It doesn’t matter where in the world you’re from, you have to eat. Conceivably it is the most significant commonality that humanity shares. Whatever shape, form, or flavor food may take around the world, people eat. More than that, across the world people, enjoy eating. From paupers to presidents, we all break the proverbial bread in times of joy or times of grieving, on occasions both large or small, we bond and celebrate through food.
Mixed Beans (larges)
All across the country there are festivals celebrating very specific types of foods. Yuma Lettuce Days, Atkins Picklefest, Kansas City Spinach Festival, Pittston Tomato Festival, New Orleans Po-Boy Festival to name a few. We were recently invited to Grill Fest at the Medford City Park to sample and rate the foods in the friendly competition. The festival attendees also got to take part in the food sampling. The cuisine range from typical American grill fair of burgers and pork loin, to Mexican and Italian. Once again, food is a gathering point, a common ground, a celebration for our culture.
Reflecting our diverse ancestry, people of northern Wisconsin have thrown together a melting pot of food cultures. A small church might be serving Polish pierogies just down the road from a Thai food truck. The county fair will host a Greek gyro vendor next to Wisconsin’s famous deep-fried cheese curds. It is this wide range of food cultures that makes eating interesting. We continually seek and share new recipes that break the boredom in the kitchen. Trying new ingredients is the challenge we meet.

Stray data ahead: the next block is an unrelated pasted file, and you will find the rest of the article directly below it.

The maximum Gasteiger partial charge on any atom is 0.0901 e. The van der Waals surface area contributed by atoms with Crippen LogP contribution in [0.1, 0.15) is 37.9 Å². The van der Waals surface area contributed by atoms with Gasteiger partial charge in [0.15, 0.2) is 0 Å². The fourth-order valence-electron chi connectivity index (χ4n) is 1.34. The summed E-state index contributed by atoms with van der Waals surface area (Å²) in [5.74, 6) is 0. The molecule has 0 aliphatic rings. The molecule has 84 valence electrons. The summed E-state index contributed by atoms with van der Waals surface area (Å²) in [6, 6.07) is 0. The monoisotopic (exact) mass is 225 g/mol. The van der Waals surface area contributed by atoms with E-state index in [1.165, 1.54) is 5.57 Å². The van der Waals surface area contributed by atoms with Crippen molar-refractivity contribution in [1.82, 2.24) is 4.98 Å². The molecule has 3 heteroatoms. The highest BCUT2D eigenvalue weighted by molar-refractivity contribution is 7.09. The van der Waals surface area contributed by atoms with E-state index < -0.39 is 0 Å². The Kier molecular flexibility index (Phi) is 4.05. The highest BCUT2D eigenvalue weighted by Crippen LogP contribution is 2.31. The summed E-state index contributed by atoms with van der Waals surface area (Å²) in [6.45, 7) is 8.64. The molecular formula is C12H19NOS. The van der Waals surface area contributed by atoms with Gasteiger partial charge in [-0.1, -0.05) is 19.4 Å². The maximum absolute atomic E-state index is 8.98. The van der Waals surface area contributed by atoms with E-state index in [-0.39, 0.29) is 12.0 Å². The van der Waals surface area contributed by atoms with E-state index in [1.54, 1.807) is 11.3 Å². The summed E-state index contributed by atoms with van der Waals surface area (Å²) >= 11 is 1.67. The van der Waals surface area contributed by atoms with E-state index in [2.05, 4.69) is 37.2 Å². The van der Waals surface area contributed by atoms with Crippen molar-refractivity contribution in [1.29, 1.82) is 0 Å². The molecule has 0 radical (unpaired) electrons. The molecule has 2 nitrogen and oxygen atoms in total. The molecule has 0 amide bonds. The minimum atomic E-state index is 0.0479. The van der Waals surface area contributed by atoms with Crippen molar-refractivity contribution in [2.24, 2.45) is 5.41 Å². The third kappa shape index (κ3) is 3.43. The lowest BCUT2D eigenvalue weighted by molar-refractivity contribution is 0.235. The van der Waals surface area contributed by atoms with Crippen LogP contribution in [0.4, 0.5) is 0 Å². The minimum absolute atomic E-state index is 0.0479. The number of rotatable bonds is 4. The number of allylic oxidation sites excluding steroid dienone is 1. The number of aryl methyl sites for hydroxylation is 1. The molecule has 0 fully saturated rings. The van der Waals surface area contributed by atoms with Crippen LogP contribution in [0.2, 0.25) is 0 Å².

This week, some of you are getting something you’ve never eaten before, tomatillos. As bold foodies, you might feel compelled to expand your cooking repertoire and rouse your palate. With latin roots, it is easy to make something flavor-filled and worth sharing.
We have said it before, but it bears repeating: There is no more intimate decision than the food you choose to eat day in and day out. Nourishment is the basis of our very existence. We thank you for allowing We Grow to be part of your food culture.
Growing for you,